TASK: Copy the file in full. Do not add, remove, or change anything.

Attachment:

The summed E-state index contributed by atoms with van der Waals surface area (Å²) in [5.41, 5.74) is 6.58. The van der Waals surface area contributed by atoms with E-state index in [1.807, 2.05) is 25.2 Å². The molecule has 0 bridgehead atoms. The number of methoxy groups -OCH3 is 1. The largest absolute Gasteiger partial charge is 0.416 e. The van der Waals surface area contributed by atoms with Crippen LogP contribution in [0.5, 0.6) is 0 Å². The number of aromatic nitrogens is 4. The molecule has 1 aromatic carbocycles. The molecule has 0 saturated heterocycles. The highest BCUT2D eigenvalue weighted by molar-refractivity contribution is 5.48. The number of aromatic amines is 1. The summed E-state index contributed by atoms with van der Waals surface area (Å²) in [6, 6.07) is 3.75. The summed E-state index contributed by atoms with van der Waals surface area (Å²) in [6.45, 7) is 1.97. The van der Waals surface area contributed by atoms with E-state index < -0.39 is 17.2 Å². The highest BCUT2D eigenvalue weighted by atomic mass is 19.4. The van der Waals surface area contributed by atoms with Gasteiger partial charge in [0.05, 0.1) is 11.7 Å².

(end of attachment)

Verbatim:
The summed E-state index contributed by atoms with van der Waals surface area (Å²) in [5.41, 5.74) is 6.58. The van der Waals surface area contributed by atoms with E-state index in [1.807, 2.05) is 25.2 Å². The molecule has 0 bridgehead atoms. The number of methoxy groups -OCH3 is 1. The largest absolute Gasteiger partial charge is 0.416 e. The van der Waals surface area contributed by atoms with Crippen LogP contribution in [0.5, 0.6) is 0 Å². The number of aromatic nitrogens is 4. The molecule has 1 aromatic carbocycles. The molecule has 0 saturated heterocycles. The highest BCUT2D eigenvalue weighted by molar-refractivity contribution is 5.48. The number of aromatic amines is 1. The summed E-state index contributed by atoms with van der Waals surface area (Å²) in [6, 6.07) is 3.75. The summed E-state index contributed by atoms with van der Waals surface area (Å²) in [6.45, 7) is 1.97. The van der Waals surface area contributed by atoms with E-state index < -0.39 is 17.2 Å². The highest BCUT2D eigenvalue weighted by atomic mass is 19.4. The van der Waals surface area contributed by atoms with Gasteiger partial charge in [0.05, 0.1) is 11.7 Å².